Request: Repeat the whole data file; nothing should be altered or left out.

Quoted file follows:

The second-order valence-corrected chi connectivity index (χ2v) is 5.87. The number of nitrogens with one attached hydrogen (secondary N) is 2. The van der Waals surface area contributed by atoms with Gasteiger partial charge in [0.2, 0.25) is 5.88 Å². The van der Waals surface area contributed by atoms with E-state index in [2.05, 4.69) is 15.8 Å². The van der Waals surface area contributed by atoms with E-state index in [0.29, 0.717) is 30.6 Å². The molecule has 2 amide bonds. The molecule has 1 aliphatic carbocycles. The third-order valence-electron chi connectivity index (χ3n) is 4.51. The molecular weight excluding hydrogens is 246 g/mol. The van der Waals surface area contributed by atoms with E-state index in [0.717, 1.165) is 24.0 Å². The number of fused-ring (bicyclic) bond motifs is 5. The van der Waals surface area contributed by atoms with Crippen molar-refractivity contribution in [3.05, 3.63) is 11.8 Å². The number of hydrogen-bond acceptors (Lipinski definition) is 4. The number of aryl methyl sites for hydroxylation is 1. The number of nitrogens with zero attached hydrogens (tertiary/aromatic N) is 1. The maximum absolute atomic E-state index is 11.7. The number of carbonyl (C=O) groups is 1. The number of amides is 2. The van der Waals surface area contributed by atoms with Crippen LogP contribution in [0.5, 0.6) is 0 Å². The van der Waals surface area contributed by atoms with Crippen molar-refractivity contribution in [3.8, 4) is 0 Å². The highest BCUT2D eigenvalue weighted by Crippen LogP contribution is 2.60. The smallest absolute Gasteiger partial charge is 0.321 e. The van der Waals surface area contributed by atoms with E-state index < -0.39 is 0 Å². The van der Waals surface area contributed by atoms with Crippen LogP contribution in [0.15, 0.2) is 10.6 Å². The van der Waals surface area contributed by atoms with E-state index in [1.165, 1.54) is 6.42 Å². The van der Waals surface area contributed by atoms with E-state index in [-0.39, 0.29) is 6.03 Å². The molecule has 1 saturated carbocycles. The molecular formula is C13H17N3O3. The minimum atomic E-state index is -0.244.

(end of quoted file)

The second-order valence-corrected chi connectivity index (χ2v) is 5.87. The number of nitrogens with one attached hydrogen (secondary N) is 2. The van der Waals surface area contributed by atoms with Gasteiger partial charge in [0.2, 0.25) is 5.88 Å². The van der Waals surface area contributed by atoms with E-state index in [2.05, 4.69) is 15.8 Å². The van der Waals surface area contributed by atoms with E-state index in [0.29, 0.717) is 30.6 Å². The molecule has 2 amide bonds. The molecule has 1 aliphatic carbocycles. The third-order valence-electron chi connectivity index (χ3n) is 4.51. The molecular weight excluding hydrogens is 246 g/mol. The van der Waals surface area contributed by atoms with E-state index in [0.717, 1.165) is 24.0 Å². The number of fused-ring (bicyclic) bond motifs is 5. The van der Waals surface area contributed by atoms with Crippen molar-refractivity contribution in [3.05, 3.63) is 11.8 Å². The number of hydrogen-bond acceptors (Lipinski definition) is 4. The number of aryl methyl sites for hydroxylation is 1. The number of nitrogens with zero attached hydrogens (tertiary/aromatic N) is 1. The maximum absolute atomic E-state index is 11.7. The number of carbonyl (C=O) groups is 1. The number of amides is 2. The van der Waals surface area contributed by atoms with Crippen LogP contribution in [0.5, 0.6) is 0 Å². The van der Waals surface area contributed by atoms with Crippen molar-refractivity contribution in [3.8, 4) is 0 Å². The highest BCUT2D eigenvalue weighted by Crippen LogP contribution is 2.60. The smallest absolute Gasteiger partial charge is 0.321 e. The van der Waals surface area contributed by atoms with E-state index < -0.39 is 0 Å². The van der Waals surface area contributed by atoms with Crippen LogP contribution in [0.15, 0.2) is 10.6 Å². The van der Waals surface area contributed by atoms with E-state index in [1.165, 1.54) is 6.42 Å². The van der Waals surface area contributed by atoms with E-state index in [-0.39, 0.29) is 6.03 Å². The molecule has 1 saturated carbocycles. The molecular formula is C13H17N3O3. The minimum atomic E-state index is -0.244.